Campus Currents

Go West, Young People

Lewis and Clark Like Lewis and Clark, above, UNH students canoed on the Missouri River and celebrated reaching the Pacific Ocean in Oregon.

The journey began at the Cahokia Mounds site outside St. Louis. Ten UNH students and their three instructors stood on top of the largest earthen construction in the Americas, a 100-foot-high mound that may have taken an ancient Native American civilization 100 years to build, one basketful of earth at a time. It was an appropriate starting point for a summer-school field trip designed not to reenact but to re-discover Lewis and Clark's exploration of the American West 200 years ago.

From the top of the mound, the students looked west to the 630-foot stainless steel Gateway Arch at the Jefferson National Expansion Memorial. "It was surreal," recalls art student Debbie Kinson, "like traversing time at a glance. A thousand years." The view was especially appropriate for students who had studied American history intensively on campus for three weeks in July prior to embarking on their two-week expedition by minivan from St. Louis to Fort Clatsop, Ore.

Missouri River

Humanities 592: Discovery and Re-Discovery of America began with the Enlightenment, explains political science instructor David Corbin, "because you need an appreciation of the Enlightenment to understand what 'discovery' meant to Thomas Jefferson, both politically and intellectually." Taking the perspective of Jefferson and the European-descended Americans of the time, the students looked west to the prospect of conquest, discovery and profit. For the opposite perspective, Kathryn Askins, a graduate student specializing in Native American history, helped the class take the view of the Native Americans, who looked eastward at the onslaught headed their way. From that standpoint, of course, the West was already discovered, and even Lewis and Clark themselves were on an expedition of "re-discovery."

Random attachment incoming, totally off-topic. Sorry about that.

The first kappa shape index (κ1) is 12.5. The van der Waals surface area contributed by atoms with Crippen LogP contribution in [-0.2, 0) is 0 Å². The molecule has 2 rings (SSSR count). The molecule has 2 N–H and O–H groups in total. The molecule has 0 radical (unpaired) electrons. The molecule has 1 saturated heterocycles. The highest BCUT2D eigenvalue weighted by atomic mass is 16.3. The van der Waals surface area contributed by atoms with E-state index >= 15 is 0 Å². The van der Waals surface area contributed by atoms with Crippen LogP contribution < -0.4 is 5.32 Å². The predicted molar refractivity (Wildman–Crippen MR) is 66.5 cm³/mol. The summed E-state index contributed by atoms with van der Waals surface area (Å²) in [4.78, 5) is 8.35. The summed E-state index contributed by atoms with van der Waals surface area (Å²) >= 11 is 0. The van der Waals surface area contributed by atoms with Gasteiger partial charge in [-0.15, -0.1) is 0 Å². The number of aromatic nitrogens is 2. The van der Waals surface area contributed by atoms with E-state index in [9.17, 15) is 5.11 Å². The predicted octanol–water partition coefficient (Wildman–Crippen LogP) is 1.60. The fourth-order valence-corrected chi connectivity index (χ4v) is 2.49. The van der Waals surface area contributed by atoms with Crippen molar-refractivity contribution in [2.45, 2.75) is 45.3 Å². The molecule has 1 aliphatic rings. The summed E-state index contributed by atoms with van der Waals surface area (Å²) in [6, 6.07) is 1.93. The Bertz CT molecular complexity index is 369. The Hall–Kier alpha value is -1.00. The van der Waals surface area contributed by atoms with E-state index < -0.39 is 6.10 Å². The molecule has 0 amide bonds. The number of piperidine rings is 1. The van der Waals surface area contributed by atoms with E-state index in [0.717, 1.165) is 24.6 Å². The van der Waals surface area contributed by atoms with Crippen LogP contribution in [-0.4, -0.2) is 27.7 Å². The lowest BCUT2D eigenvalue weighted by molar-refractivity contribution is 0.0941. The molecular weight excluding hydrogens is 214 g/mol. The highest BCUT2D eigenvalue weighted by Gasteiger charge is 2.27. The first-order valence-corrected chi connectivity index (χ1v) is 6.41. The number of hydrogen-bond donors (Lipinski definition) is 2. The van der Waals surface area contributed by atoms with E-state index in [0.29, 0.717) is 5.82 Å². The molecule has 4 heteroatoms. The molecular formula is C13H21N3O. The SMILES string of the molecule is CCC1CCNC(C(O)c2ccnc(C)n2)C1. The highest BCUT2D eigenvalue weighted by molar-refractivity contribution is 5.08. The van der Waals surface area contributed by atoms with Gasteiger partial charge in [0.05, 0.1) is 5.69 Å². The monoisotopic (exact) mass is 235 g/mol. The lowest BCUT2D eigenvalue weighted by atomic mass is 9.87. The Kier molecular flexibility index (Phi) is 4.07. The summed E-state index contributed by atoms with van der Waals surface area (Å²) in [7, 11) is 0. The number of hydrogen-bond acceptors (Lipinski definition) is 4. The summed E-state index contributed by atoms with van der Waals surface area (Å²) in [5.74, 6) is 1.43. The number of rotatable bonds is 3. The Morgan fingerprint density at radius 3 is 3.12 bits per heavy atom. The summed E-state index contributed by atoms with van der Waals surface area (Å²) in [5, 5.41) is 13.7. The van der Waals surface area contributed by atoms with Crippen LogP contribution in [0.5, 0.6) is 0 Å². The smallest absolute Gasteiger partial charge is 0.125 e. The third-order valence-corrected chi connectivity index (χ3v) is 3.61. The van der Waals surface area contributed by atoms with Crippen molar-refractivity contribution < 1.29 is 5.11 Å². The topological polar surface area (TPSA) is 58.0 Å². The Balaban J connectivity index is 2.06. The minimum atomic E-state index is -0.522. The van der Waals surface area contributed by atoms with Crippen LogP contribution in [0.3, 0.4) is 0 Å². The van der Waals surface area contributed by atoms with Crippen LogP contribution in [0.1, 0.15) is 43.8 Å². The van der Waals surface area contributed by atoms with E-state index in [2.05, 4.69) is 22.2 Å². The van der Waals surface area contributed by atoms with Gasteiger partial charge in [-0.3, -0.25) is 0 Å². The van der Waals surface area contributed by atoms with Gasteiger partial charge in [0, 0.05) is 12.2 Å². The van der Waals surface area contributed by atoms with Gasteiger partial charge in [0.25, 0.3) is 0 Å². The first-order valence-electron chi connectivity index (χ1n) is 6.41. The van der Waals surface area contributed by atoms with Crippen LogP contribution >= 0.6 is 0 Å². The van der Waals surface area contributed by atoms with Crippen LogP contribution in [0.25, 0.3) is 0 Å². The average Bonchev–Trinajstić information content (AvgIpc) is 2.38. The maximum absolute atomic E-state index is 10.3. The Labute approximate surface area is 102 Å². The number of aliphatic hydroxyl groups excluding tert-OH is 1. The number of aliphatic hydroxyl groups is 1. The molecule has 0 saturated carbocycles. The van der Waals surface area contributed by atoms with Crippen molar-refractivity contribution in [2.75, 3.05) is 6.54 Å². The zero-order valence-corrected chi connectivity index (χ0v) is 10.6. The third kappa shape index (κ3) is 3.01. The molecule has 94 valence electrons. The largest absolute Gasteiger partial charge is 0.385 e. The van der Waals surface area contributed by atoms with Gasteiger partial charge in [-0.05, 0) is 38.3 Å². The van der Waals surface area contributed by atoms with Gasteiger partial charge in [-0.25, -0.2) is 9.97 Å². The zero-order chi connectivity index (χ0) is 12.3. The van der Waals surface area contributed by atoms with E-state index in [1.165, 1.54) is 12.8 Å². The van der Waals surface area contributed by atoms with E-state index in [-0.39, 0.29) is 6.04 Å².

The class maintained this bifocal outlook throughout the trip. They saw an authentic Jeffersonian Peace Medal and a replica of one of the hollowed-out tree trunks that the original Corps of Discovery paddled up the Missouri and portaged over mountains and cactus fields. The students met with Mandan and Nez Perce Indians and visited a prairie-grass restoration site. ("Grass isn't just grass anymore," commented one student while collecting specimens under the guidance of botanist Janet Sullivan.) Askins gave each rider in her van an Indian-style name that fit his or her personality.

Pacific Ocean in Oregon

The UNH Corps of Re-Discovery also spent three days on the Missouri River--gratefully going the "wrong way" for easier downstream paddling in their lightweight polyethylene canoes. Although experiencing the famous trek in a 21st-century sort of way was much less taxing and time consuming, the students did share some of the emotions expressed in Lewis and Clark's journals 200 years ago. In a group journal, one student quoted William Clark: "Great Joy ...We are in View of the Ocean." And in keeping with the parallel perspectives of the course, she signed herself with both her English and Indian names—Kathy "Earth Woman" Zerbolias.

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